26 Mar 2017

John Key's blogger ties remain in the dark

From Mediawatch, 9:09 am on 26 March 2017

Three years ago, John Key admitted he kept in touch with certain bloggers and then Nicky Hager’s Dirty Politics lifted the lid on other government ministers leaking to them. Newstalk ZB’s Felix Marwick went through official channels to find out more. Three years on, what has he discovered?

An illustration showing the texts released by the Prime Minister's office.

An illustration showing the texts released by the Prime Minister's office. Photo: THE WIRELESS

John Key signed off from politics for good last Wednesday with his valedictory speech in Parliament.

He thanked his colleagues, supporters, political counterparts, his staff and, after 23 minutes, he acknowledged journalists of the parliamentary press gallery.

"A free press is essential to democracy. Thank you for your dedication and commitment to your craft," he said.

He wasn't always so keen on the scrutiny of other journalists though.

He complained to the police over what he called "News of the World tactics" in the so-called Teapot Tape affair. That resulted in police searches of newsrooms and eventually a settlement with cameraman Bradley Ambrose who sued for defamation.

He claimed foreign correspondent Jon Stephenson was "not credible" and has repeatedly called Nicky Hager a "left-wing conspiracy theorist". 

His valedictory address made no mention of the supportive bloggers he was also in touch with when he was the PM.

At a post-cabinet press conference back in early 2014, John Key said in passing that he did have contact with some bloggers - and political reporters pricked up their ears.

Many of them already reckoned newsworthy information was being channeled to online operators sympathetic to National and its leader, as a means of getting selected messages out via the mainstream media subsequently.  

Newstalk ZB’s chief political reporter Felix Marwick was one who had suspicions.

He lodged a series of Official Information Act requests to find out what the Prime Minister and several cabinet ministers were passing on, and to whom.

Some ministers responded to say they’d shared a few bits and pieces with bloggers. Others replied to say they’d shared no information at all.

Felix Marwick, Newstalk ZB's chief political reporter.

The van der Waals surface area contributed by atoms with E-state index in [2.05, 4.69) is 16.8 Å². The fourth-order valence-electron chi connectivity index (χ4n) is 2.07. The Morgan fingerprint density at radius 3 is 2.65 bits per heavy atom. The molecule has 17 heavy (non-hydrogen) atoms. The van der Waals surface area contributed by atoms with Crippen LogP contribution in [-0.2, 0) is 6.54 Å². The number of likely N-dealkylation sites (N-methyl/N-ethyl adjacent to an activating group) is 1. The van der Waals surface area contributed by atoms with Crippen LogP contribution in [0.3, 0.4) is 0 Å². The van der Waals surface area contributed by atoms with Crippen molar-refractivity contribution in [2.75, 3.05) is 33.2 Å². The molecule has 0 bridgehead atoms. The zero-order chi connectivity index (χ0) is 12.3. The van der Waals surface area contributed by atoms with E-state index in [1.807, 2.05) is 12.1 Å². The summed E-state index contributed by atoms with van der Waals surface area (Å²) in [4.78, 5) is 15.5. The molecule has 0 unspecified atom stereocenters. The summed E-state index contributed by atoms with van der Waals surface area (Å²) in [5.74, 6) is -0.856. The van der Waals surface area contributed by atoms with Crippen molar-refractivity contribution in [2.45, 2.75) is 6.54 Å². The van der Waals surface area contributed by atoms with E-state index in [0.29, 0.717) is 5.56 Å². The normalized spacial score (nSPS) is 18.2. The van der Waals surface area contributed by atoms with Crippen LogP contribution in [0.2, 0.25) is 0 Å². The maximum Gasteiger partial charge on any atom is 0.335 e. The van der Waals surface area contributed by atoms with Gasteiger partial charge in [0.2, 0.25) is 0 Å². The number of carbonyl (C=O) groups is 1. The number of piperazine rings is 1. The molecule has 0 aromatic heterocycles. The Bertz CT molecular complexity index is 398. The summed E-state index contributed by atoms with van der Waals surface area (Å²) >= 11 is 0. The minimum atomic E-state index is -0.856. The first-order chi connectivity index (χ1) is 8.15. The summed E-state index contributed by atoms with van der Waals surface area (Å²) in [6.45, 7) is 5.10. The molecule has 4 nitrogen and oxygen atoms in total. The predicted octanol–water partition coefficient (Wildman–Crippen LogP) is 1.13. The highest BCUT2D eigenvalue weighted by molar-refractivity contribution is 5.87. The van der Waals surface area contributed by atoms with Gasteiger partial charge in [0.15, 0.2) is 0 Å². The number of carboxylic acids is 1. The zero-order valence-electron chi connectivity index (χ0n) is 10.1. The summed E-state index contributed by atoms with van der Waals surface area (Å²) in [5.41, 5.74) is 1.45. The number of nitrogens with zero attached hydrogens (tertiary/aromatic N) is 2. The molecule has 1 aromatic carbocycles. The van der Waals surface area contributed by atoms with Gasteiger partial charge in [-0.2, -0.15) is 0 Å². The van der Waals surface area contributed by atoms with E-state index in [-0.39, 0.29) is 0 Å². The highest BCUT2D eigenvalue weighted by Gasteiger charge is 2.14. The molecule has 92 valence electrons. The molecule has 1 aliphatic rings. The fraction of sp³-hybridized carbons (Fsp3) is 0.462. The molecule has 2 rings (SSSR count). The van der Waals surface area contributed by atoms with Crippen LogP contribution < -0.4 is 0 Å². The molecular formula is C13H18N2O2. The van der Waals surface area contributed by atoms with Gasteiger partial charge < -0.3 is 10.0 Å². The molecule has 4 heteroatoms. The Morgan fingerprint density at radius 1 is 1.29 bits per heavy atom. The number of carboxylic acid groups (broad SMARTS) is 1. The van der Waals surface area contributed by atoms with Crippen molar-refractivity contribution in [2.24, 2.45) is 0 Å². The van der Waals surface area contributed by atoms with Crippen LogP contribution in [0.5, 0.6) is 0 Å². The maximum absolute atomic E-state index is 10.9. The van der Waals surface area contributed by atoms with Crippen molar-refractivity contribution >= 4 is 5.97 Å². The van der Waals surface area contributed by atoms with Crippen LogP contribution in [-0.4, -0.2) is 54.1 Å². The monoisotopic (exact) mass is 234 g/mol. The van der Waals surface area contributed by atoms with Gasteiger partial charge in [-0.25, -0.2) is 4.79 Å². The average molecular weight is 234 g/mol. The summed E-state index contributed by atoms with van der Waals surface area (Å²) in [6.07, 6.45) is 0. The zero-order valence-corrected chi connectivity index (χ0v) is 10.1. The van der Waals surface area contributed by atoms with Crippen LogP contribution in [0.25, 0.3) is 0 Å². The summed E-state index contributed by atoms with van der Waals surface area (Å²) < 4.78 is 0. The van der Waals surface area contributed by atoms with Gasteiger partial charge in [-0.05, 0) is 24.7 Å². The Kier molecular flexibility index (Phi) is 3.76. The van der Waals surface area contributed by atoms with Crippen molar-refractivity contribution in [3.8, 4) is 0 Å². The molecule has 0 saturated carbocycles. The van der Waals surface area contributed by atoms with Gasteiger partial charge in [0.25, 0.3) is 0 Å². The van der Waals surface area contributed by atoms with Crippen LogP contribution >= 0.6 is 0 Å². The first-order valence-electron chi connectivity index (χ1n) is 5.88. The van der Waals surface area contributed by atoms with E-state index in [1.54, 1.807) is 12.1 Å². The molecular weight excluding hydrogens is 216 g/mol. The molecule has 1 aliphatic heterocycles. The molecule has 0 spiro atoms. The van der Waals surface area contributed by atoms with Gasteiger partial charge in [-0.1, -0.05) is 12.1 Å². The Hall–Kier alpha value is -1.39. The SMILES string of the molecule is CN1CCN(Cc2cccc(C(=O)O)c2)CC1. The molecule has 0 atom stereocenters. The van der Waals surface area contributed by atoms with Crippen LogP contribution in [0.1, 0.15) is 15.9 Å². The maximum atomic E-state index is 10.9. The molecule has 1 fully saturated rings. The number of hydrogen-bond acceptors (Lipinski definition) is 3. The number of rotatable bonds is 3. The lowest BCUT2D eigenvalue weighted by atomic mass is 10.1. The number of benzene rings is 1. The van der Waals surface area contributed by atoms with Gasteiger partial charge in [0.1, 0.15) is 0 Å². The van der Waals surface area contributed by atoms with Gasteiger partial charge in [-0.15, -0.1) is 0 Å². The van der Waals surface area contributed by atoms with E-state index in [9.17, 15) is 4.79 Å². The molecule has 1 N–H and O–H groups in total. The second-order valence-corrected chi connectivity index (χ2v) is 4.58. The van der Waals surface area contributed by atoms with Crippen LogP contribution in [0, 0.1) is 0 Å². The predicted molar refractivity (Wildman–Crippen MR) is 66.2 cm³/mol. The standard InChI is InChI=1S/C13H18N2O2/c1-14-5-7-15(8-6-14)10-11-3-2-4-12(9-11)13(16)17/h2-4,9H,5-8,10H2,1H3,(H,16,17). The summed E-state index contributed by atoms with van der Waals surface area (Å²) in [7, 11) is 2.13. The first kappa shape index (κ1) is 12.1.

Felix Marwick, Newstalk ZB's chief political reporter. Photo: supplied

But he says Judith Collins and Paula Bennett didn’t disclose anything. Neither did John Key.

Later in 2014, Nicky Hager’s book Dirty Politics came out, based on leaked email and social media message from blogger Cameron “Whale Oil” Slater.

It lifted the lid on the practice of feeding information to partisan bloggers and cases of speeding up responses to their OIA requests for politically sensitive information.

In November 2014, John Key released a series of text messages he shared with Cameron Slater, after initially denying any contact with the Whale Oil blogger.

But as Felix Marwick found the powers-that-be anything but responsive to his OIA requests, he complained to the Ombudsman.

Three years on, he recently got a response to some of his key requests - but it wasn’t quite what he hoped for.

"It hit a brick wall. It reinforced the position that a prime minister can wear two hats: one as PM, one as leader of a party," he told Mediawatch.

"If you're the Prime Minister, your communications are covered by the OIA and can be obtainable. But when you're the PM and you're making communications on party matters, they're not," he said.  

The resignation of John Key as PM in December also changed the game. 

"What my use of the OIA shows is that leaks and surreptitious acquisition of evidence is the only way you are going to get political material of this nature that is in the public interest." Felix Marwick wrote on Newstalk ZB's website.

"The Official Information Act won’t overcome political self interest as long as politicians are allowed to determine what hat they’re wearing when they’re using public information for their own political ends." 

"Being a Minister and a Prime Minister is a full time job. Politicians shouldn’t get to finagle the system just so as to protect their political manoeuvring," said Felix Marwick.